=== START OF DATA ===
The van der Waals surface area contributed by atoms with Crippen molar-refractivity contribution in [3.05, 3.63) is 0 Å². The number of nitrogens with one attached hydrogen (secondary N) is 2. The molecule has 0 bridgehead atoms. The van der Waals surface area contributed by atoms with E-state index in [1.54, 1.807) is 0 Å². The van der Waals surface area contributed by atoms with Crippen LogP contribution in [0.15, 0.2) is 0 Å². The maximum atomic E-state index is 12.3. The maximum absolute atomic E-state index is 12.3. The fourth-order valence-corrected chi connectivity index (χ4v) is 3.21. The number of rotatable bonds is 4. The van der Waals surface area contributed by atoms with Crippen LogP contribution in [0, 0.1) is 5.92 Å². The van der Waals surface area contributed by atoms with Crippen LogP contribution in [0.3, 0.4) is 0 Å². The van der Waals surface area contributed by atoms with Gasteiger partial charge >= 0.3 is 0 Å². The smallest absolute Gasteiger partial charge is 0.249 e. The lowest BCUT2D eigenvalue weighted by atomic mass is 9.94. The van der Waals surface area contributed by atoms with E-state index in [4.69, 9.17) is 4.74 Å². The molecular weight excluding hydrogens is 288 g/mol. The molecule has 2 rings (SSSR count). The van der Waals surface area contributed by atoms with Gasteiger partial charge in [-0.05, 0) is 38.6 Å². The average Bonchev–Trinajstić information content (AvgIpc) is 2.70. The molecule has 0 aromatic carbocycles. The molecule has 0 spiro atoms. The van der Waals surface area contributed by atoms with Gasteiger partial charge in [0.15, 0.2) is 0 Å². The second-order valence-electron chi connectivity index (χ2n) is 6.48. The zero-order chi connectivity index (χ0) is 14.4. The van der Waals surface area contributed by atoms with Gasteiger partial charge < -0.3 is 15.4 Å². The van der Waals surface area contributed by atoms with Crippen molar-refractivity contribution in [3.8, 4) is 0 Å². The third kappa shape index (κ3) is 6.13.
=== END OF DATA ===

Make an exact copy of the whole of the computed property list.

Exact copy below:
The van der Waals surface area contributed by atoms with Crippen molar-refractivity contribution in [3.05, 3.63) is 0 Å². The number of nitrogens with one attached hydrogen (secondary N) is 2. The molecule has 0 bridgehead atoms. The van der Waals surface area contributed by atoms with E-state index in [1.54, 1.807) is 0 Å². The van der Waals surface area contributed by atoms with Crippen LogP contribution in [0.15, 0.2) is 0 Å². The maximum atomic E-state index is 12.3. The maximum absolute atomic E-state index is 12.3. The fourth-order valence-corrected chi connectivity index (χ4v) is 3.21. The number of rotatable bonds is 4. The van der Waals surface area contributed by atoms with Crippen LogP contribution in [0, 0.1) is 5.92 Å². The van der Waals surface area contributed by atoms with Crippen LogP contribution in [0.3, 0.4) is 0 Å². The van der Waals surface area contributed by atoms with Gasteiger partial charge >= 0.3 is 0 Å². The smallest absolute Gasteiger partial charge is 0.249 e. The lowest BCUT2D eigenvalue weighted by atomic mass is 9.94. The van der Waals surface area contributed by atoms with E-state index in [4.69, 9.17) is 4.74 Å². The molecular weight excluding hydrogens is 288 g/mol. The molecule has 2 rings (SSSR count). The van der Waals surface area contributed by atoms with Gasteiger partial charge in [-0.05, 0) is 38.6 Å². The average Bonchev–Trinajstić information content (AvgIpc) is 2.70. The molecule has 0 aromatic carbocycles. The molecule has 0 spiro atoms. The van der Waals surface area contributed by atoms with Gasteiger partial charge in [0.15, 0.2) is 0 Å². The second-order valence-electron chi connectivity index (χ2n) is 6.48. The zero-order chi connectivity index (χ0) is 14.4. The van der Waals surface area contributed by atoms with Gasteiger partial charge < -0.3 is 15.4 Å². The van der Waals surface area contributed by atoms with Crippen molar-refractivity contribution in [3.8, 4) is 0 Å². The third kappa shape index (κ3) is 6.13.